Malcolm Turnbull and Paul Keating say Labor failing Australian sovereignty with AUKUS

Fromer prime ministers Malcolm Turnbull and Paul Keating

The following by Catherine Murphy and Daniel Hurst (The Guardian 2 February 2023) raises the objections by former Australian prime Ministers Malcolm Turnbull and Paul Keating over the loss of Australian sovereignty due to the AUKUS submarine pact. It will operate under the control of the United States.

Malcolm Turnbull says the Albanese government has failed to answer fundamental questions about the Aukus nuclear submarine pact, including whether the arrangement with the US and Britain compromises Australian sovereignty.

Responding to a new signal from Anthony Albanese that Labor would have pursued the contentious agreement had he been in power at the time Scott Morrison landed the pact, the former prime minister said Australians were entitled to know the answer to basic questions, like whether we could operate our own military assets.

“Australians should reasonably expect that military capabilities acquired by their government should be sovereign capabilities,” Turnbull said on Thursday. “In all my time in government we understood a sovereign capability as being one that can be deployed, sustained and maintained by the Australian government in Australia.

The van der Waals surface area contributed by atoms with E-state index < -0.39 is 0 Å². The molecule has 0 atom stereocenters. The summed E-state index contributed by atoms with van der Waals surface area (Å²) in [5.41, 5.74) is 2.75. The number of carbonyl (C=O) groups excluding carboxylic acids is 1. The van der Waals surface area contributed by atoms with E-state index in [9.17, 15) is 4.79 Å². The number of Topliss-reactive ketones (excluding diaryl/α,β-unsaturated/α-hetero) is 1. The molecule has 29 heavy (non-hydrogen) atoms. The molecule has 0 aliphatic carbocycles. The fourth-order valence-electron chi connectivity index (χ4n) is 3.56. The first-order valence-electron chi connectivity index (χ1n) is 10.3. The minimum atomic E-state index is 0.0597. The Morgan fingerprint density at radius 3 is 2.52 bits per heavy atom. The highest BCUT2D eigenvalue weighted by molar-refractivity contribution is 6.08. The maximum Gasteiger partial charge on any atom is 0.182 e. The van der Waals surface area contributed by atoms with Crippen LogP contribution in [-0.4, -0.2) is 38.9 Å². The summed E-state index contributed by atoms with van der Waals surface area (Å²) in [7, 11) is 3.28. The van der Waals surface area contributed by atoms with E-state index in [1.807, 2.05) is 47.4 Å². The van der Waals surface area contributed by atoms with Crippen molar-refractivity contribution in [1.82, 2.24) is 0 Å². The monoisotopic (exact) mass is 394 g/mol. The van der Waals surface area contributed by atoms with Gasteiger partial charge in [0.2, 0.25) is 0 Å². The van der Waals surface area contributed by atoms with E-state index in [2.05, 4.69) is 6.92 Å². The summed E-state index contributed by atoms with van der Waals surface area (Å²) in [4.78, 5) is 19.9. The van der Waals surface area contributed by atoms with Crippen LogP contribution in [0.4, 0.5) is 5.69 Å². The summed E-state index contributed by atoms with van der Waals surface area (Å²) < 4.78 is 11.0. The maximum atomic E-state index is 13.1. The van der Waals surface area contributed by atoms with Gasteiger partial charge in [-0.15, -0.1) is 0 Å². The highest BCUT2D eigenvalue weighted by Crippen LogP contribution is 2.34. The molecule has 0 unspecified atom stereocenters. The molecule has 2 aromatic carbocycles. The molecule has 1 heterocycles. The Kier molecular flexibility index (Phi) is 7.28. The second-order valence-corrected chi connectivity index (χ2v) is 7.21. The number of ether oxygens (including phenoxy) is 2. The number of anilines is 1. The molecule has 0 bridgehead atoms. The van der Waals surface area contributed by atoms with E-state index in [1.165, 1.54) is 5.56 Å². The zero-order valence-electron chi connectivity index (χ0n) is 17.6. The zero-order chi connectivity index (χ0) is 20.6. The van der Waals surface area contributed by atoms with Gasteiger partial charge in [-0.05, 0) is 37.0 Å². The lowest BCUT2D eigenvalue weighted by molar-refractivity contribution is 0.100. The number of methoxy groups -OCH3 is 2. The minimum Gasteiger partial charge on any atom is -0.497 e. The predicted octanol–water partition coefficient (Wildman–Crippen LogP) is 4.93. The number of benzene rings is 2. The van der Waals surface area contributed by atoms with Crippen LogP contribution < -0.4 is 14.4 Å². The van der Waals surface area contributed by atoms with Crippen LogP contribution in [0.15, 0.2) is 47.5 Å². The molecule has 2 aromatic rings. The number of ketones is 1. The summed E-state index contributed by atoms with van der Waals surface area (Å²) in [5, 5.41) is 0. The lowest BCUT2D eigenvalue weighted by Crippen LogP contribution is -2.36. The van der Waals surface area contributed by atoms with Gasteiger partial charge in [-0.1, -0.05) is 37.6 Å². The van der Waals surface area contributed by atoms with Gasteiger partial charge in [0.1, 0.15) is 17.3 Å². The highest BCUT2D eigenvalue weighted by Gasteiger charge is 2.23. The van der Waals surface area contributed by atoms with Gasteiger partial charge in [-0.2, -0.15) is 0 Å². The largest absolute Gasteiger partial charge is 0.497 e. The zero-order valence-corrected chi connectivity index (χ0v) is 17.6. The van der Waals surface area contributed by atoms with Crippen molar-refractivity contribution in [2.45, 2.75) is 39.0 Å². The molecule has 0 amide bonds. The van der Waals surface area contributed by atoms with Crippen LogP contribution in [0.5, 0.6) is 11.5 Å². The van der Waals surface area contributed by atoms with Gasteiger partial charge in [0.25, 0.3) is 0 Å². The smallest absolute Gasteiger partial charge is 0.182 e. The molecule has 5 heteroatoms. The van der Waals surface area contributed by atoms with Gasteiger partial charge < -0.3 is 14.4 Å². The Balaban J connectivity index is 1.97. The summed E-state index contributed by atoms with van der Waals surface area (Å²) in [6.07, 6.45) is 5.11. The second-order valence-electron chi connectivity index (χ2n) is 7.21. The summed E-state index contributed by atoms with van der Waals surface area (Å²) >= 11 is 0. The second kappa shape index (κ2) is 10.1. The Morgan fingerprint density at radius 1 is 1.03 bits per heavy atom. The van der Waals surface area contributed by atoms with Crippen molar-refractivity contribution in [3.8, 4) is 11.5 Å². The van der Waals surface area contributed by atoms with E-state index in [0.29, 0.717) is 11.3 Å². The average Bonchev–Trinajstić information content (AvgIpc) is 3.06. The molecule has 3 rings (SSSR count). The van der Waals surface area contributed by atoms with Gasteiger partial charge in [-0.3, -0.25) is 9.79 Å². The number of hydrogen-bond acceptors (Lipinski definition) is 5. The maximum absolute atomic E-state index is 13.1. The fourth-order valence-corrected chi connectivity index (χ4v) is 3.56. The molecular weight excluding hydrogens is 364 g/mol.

Anthony Albanese says he would likely have signed up to Aukus if he had been PM at the time.

“So the question on US-built nuclear-powered submarines is simply this: can they be operated, sustained and maintained by Australia without the support or supervision of the US Navy?

“If the answer is that US Navy assistance will be required that would mean, in any normal understanding of the term, that they are not Australian sovereign capabilities but rather that sovereignty would be shared with the US.

“If that is the case then this acquisition will be a momentous change which has not been acknowledged let alone debated.”

Turnbull has been raising this risk since the Morrison government reached agreement on the submarine proposal with Joe Biden and the then British prime minister Boris Johnson.

The former Labor prime minister Paul Keating has articulated very similar concerns, which has been an ongoing point of friction between himself and the current government.

Last October Keating said: “Because they’re nuclear submarines, they cannot be fielded without the technical support of the United States.

“If there’s interoperability it means our sovereignty, our freedom of decision and movement, is simply subordinated to the United States. No self-respecting Australian should ever put their hand up for our sovereignty being so wilfully suborned in this way.”

During a separate outing at the National Press Club in 2021, the former PM blasted both major Australian political parties for backing Aukus, arguing the plan was all about hawkish national security advisers who “can’t wait to get the staplers back on to the Americans”.

Aukus was championed by Morrison, who had claimed in the run-up to the 2022 election that “only this government would have initiated” it. Labor endorsed the arrangement in opposition despite concern from several neighbours in the region, including Indonesia and Malaysia, that it would help fuel a regional arms race.

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